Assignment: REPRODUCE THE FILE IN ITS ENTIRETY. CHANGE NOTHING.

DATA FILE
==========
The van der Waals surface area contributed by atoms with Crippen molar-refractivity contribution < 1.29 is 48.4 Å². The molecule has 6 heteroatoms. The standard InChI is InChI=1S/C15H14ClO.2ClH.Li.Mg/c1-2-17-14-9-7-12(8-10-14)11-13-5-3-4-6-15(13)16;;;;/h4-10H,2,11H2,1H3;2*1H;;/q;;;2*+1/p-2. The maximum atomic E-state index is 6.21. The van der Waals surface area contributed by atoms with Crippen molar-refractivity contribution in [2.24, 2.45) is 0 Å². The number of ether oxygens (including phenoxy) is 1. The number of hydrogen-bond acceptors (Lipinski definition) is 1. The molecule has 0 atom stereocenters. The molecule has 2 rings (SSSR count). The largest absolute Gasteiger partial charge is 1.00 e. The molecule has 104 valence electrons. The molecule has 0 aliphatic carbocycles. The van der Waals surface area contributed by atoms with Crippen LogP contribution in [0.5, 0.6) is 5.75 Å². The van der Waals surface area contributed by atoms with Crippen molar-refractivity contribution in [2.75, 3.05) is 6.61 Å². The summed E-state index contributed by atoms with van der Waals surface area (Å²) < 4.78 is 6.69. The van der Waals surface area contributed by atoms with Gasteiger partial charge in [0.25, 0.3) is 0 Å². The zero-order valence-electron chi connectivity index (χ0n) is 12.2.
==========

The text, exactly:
The van der Waals surface area contributed by atoms with Crippen molar-refractivity contribution < 1.29 is 48.4 Å². The molecule has 6 heteroatoms. The standard InChI is InChI=1S/C15H14ClO.2ClH.Li.Mg/c1-2-17-14-9-7-12(8-10-14)11-13-5-3-4-6-15(13)16;;;;/h4-10H,2,11H2,1H3;2*1H;;/q;;;2*+1/p-2. The maximum atomic E-state index is 6.21. The van der Waals surface area contributed by atoms with Crippen molar-refractivity contribution in [2.24, 2.45) is 0 Å². The number of ether oxygens (including phenoxy) is 1. The number of hydrogen-bond acceptors (Lipinski definition) is 1. The molecule has 0 atom stereocenters. The molecule has 2 rings (SSSR count). The largest absolute Gasteiger partial charge is 1.00 e. The molecule has 104 valence electrons. The molecule has 0 aliphatic carbocycles. The van der Waals surface area contributed by atoms with Crippen LogP contribution in [0.5, 0.6) is 5.75 Å². The van der Waals surface area contributed by atoms with Crippen molar-refractivity contribution in [2.75, 3.05) is 6.61 Å². The summed E-state index contributed by atoms with van der Waals surface area (Å²) < 4.78 is 6.69. The van der Waals surface area contributed by atoms with Gasteiger partial charge in [0.25, 0.3) is 0 Å². The zero-order valence-electron chi connectivity index (χ0n) is 12.2.